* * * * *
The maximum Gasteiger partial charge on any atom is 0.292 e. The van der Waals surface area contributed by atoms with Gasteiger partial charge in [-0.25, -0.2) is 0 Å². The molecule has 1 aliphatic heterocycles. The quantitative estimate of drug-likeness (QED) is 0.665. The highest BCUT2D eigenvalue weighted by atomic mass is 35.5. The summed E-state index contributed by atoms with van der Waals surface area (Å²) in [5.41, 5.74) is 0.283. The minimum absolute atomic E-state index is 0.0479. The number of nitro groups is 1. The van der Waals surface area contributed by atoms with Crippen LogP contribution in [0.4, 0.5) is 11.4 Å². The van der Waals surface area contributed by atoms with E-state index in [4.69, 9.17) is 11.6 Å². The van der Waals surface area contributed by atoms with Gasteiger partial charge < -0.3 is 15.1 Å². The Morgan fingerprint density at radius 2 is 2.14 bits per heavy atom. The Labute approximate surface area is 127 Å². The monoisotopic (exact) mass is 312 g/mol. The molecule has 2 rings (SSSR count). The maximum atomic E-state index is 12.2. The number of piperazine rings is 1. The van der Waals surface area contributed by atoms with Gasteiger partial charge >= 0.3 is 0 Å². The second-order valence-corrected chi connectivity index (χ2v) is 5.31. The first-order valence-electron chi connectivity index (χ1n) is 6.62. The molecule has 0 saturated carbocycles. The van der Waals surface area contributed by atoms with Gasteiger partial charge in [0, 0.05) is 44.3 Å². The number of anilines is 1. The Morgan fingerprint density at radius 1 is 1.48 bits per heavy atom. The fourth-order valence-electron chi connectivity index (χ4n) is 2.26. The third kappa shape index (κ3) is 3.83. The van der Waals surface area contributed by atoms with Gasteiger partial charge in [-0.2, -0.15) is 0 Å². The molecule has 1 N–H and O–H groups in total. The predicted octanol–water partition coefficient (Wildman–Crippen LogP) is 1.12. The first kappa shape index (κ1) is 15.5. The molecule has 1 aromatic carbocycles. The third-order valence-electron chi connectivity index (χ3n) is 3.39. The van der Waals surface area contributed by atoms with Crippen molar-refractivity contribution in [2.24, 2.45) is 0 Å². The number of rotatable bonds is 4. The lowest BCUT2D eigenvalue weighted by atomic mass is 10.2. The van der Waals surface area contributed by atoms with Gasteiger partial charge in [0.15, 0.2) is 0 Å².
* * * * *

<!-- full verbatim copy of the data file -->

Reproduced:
The maximum Gasteiger partial charge on any atom is 0.292 e. The van der Waals surface area contributed by atoms with Gasteiger partial charge in [-0.25, -0.2) is 0 Å². The molecule has 1 aliphatic heterocycles. The quantitative estimate of drug-likeness (QED) is 0.665. The highest BCUT2D eigenvalue weighted by atomic mass is 35.5. The summed E-state index contributed by atoms with van der Waals surface area (Å²) in [5.41, 5.74) is 0.283. The minimum absolute atomic E-state index is 0.0479. The number of nitro groups is 1. The van der Waals surface area contributed by atoms with Crippen LogP contribution in [0.4, 0.5) is 11.4 Å². The van der Waals surface area contributed by atoms with E-state index in [4.69, 9.17) is 11.6 Å². The van der Waals surface area contributed by atoms with Gasteiger partial charge < -0.3 is 15.1 Å². The Morgan fingerprint density at radius 2 is 2.14 bits per heavy atom. The Labute approximate surface area is 127 Å². The monoisotopic (exact) mass is 312 g/mol. The molecule has 2 rings (SSSR count). The maximum atomic E-state index is 12.2. The number of piperazine rings is 1. The van der Waals surface area contributed by atoms with Gasteiger partial charge >= 0.3 is 0 Å². The second-order valence-corrected chi connectivity index (χ2v) is 5.31. The first-order valence-electron chi connectivity index (χ1n) is 6.62. The molecule has 0 saturated carbocycles. The van der Waals surface area contributed by atoms with Gasteiger partial charge in [0, 0.05) is 44.3 Å². The number of anilines is 1. The Morgan fingerprint density at radius 1 is 1.48 bits per heavy atom. The fourth-order valence-electron chi connectivity index (χ4n) is 2.26. The third kappa shape index (κ3) is 3.83. The van der Waals surface area contributed by atoms with Gasteiger partial charge in [-0.2, -0.15) is 0 Å². The molecule has 1 N–H and O–H groups in total. The predicted octanol–water partition coefficient (Wildman–Crippen LogP) is 1.12. The first kappa shape index (κ1) is 15.5. The molecule has 1 aromatic carbocycles. The third-order valence-electron chi connectivity index (χ3n) is 3.39. The van der Waals surface area contributed by atoms with Crippen molar-refractivity contribution in [2.24, 2.45) is 0 Å². The number of rotatable bonds is 4. The lowest BCUT2D eigenvalue weighted by atomic mass is 10.2. The van der Waals surface area contributed by atoms with Gasteiger partial charge in [0.15, 0.2) is 0 Å².